Advantages of an APRN incidental findings coordinator


  • Lack of coordination and lack of follow-up
  • Seamless transitions of care
  • Defragmented care
  • Reduction in costs and risks to patients due to over-treatment


  • Lack of closed-loop communication between radiologist, ordering provider, and patient
  • Patients sometimes not notified of incidental findings
  • Ability to work inter-professionally
  • Patient notification and counseling
  • Collaboration and referral


Long term follow-up

  • Patients sometimes lost to follow-up
  • Tracking of patients
  • Follow-up of all incidental findings and subsequent tests
  • Testing and treatment as necessary within the APRN scope of practice

APRNs are poised to identify gaps in care (Hurlock-Chorostecki & McCallum, 2016), and as a result they can successfully coordinate patient care. There are numerous reports of effective models using APRNs and other mid-level practitioners to coordinate patient care, resulting in fewer admissions (Holliday et al., 2017), improved glycemic control (Nelson et al., 2018), and timely discharges (Dunn & Rogers, 2016; Holliday et al., 2017). Thus, care coordination, working directly with patients, and collaborating with physicians, is already part of the APRN role.

...coordinating care for patients with incidental findings would include working directly with the patient and appropriate inter-professional providers.Coordination includes caring for and communicating with patients to “defragment care, reduce patient burden and smooth transitions,” vital roles of the APRN (Hurlock-Chorostecki & McCallum, 2016, p. 85) and an important aspect of the incidental findings coordinator role. Similar to other types of care coordination, coordinating care for patients with incidental findings would include working directly with the patient and appropriate inter-professional providers, from the point of notification about the finding, to establishing a plan for testing, appropriate treatment, and/or referral when indicated.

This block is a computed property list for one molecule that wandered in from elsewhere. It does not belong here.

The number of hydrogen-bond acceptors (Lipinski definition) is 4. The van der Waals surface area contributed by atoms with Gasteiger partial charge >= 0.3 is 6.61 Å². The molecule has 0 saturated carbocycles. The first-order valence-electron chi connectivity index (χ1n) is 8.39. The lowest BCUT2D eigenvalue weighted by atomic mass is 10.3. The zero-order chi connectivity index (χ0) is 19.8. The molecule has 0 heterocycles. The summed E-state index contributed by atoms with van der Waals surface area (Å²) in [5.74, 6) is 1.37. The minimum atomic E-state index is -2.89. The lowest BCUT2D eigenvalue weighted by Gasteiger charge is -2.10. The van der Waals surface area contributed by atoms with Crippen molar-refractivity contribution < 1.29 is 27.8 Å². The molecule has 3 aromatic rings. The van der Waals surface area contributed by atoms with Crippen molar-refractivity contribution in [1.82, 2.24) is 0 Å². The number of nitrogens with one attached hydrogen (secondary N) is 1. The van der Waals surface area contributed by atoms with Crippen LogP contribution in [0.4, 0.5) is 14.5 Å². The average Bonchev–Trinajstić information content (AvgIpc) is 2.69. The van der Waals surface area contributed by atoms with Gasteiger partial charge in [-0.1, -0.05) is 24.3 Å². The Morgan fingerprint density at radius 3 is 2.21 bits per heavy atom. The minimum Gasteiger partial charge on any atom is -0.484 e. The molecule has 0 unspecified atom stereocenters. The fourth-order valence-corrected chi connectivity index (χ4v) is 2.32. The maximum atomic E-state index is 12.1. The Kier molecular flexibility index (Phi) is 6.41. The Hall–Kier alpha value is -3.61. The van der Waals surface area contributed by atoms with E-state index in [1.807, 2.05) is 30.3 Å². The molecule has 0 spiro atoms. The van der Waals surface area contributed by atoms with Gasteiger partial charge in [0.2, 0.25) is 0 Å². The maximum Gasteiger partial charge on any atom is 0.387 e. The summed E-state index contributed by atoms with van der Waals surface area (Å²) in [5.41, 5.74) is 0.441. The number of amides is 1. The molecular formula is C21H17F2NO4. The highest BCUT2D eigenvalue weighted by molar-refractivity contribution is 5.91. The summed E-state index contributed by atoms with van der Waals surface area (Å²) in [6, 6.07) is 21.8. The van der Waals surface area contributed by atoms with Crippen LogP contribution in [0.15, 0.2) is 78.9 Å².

Additionally, coordination of care would include leading a team of nurses as needed, to meet the unique needs of each institution. Larger hospitals may need incidental findings coordinators and other team members for each institute or department, thus taking advantage of areas of specialty for each APRN and addressing the large volume of imaging at these institutions. Likewise, small institutions may have one or two APRNs who coordinate all incidental findings for the hospital. In either case, the coordinator or team, would likely be employed by the radiology department; however, models using outside contractors could also be considered. APRN-led team to address incidental findings has the potential to reduce inefficiencies and improve patient outcomes.Ultimately, an APRN-led team to address incidental findings has the potential to reduce inefficiencies and improve patient outcomes. As noted earlier, incidental findings are costly (Agarwal et al., 2016). The incidental findings coordinator role brings value to a process of follow-up that has not been meeting patient or provider needs.